Here’s something I don’t write very often: Chuck Todd, NBC’s intellectual manifestation of the Beltway mindset, offered a real insight on the Democratic primary race.
On the night of March 8, during MSNBC’s coverage of the Mississippi and Michigan primaries, he noted that this would be an entirely different campaign if Bernie Sanders were simply holding his own among black voters.
It’s true. It’s damn true, as Kurt Angle would say. The number-one reason Hillary Clinton has a substantial lead among pledged delegates, and in total votes cast, is her overwhelming support from African-Americans. In Southern states, she’s drawing 80 percent or more of the black vote. In Michigan, she drew a “disappointing” 68 percent — still holding a better than two-to-one margin over Sanders.
That’s the single biggest handicap to Bernie’s candidacy. Bigger than the mainstream media coverage or lack thereof; bigger than the superdelegate system; bigger even than the occasional sniping of Your Obedient Servant.
This problem goes back to the very beginning, before the mainstream media even began to underplay Bernie’s chances or “anoint” Hillary. It goes back to sometime before that first confrontation with Black Lives Matter, when a couple of black activists usurped the microphone at a Bernie rally. That event was a symptom of a pre-existing ailment.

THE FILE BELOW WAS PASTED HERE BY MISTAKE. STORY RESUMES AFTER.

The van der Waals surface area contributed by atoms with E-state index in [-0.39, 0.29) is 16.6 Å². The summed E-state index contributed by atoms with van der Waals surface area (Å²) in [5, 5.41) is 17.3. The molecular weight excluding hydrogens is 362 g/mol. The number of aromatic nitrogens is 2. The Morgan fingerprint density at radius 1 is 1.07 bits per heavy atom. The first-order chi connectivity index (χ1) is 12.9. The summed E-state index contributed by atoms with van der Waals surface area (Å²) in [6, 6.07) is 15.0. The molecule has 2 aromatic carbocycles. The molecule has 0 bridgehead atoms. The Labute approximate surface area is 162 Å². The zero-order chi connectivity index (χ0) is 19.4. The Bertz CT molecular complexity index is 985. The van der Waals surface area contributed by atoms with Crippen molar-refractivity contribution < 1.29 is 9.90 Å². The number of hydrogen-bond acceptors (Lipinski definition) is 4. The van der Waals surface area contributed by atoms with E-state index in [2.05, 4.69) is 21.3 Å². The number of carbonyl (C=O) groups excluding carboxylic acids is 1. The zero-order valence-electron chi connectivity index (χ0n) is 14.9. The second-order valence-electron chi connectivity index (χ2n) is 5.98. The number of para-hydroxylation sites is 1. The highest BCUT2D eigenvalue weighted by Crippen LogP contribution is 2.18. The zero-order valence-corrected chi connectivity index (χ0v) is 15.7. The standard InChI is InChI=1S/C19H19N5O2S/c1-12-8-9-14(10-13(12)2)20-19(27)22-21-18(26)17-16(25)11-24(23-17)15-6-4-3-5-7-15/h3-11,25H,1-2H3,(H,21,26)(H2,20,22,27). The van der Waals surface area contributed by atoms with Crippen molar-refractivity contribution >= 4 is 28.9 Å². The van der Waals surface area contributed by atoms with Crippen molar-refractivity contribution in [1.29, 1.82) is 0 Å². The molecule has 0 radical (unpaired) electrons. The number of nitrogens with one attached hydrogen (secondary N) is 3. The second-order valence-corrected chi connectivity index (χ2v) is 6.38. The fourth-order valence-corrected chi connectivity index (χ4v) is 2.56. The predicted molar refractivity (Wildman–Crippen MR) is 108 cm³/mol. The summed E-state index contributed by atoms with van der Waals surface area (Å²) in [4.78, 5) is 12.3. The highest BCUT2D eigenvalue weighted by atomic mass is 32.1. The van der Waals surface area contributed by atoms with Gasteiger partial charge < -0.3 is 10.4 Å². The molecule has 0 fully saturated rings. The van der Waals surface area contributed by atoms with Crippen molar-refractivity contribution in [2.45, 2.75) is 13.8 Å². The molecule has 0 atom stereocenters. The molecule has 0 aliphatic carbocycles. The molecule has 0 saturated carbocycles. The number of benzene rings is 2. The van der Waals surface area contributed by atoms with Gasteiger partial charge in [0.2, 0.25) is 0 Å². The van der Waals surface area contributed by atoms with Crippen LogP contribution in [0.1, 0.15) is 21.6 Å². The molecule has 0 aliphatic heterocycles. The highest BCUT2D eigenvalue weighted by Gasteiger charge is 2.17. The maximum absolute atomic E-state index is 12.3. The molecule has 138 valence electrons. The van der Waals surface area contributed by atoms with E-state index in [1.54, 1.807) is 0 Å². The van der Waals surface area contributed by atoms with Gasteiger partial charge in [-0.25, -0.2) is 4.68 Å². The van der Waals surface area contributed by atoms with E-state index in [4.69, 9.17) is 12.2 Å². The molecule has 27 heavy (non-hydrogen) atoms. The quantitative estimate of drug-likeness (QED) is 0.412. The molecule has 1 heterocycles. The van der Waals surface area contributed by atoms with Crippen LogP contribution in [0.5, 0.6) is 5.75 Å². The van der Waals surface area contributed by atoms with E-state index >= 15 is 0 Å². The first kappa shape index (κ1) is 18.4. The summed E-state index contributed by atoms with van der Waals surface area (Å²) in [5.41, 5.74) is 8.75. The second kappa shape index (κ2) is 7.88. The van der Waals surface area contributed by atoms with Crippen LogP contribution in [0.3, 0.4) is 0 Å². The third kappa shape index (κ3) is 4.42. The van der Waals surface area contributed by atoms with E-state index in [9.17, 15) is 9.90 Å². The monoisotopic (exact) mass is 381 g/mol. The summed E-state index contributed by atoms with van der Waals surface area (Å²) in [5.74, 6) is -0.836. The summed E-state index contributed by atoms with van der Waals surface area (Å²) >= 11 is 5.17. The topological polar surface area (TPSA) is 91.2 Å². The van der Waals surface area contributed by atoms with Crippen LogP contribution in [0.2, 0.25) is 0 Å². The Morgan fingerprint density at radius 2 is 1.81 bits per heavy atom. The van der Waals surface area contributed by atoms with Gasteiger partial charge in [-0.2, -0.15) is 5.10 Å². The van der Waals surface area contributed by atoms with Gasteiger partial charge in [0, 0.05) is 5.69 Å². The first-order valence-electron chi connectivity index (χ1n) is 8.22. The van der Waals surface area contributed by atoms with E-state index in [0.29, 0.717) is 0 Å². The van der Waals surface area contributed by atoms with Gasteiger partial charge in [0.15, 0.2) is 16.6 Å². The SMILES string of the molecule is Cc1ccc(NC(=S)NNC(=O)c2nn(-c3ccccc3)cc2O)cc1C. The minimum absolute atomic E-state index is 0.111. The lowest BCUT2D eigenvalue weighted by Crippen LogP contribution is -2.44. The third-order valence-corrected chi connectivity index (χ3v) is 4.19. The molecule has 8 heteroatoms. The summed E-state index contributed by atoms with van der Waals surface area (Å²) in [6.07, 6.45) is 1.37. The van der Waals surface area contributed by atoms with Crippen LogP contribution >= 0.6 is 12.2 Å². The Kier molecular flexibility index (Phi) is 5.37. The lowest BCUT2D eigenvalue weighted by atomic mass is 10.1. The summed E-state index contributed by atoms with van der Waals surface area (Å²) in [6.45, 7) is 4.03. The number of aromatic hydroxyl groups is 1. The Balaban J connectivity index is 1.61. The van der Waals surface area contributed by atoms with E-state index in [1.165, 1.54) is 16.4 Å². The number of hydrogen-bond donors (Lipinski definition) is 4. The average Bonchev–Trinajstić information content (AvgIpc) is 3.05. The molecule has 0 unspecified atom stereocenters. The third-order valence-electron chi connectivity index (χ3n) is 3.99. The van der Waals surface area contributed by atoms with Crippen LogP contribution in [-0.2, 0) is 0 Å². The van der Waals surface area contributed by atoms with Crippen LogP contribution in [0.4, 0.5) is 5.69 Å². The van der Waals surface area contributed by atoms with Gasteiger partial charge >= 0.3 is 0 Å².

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In the aftermath of the June 17 terror attack in a South Carolina church, many people have reawakened to the awful connotations of the Confederate battle flag. The issue has reached South Burlington, whose high school sports teams have been called the Rebels since the school’s founding in 1962. There have been calls to change the name to something that better reflects an increasingly diverse community.
Defenders of the nickname have called the controversy “crazy” and insisted the name “could mean a lot of different things.” One pointed out that Americans were the “rebels” in the Revolutionary War, so maybe that’s what it means.
Well, the Burlington Free Press came up with a creative approach. It sent reporter Haley Dover to leaf through SBHS yearbooks from the 1960s. And what did she find?
Confederate battle flags all over the damn place.
In the school’s first yearbook from 1962, sketches of Civil War era soldiers with their swords and muskets can be found placed among the student photos. The inside cover of the yearbook from 1964 is the image of a fall mountain scene and a Confederate solider holding the southern-rooted flag. Numerous pages throughout the 1960s show the flag hanging behind the basketball team or behind two Key Club members shaking hands. Cheerleaders pose with the banner on the football field.
Obviously, the Rebel nickname was inspired by the Confederacy.
Now, I don’t think anyone at SBHS was overtly racist back then. They were just completely clueless, in what was then a lily-white community and state.
There’s still a lot of that cluelessness around today. Indeed, there’s a prime example in the Free Press article itself.
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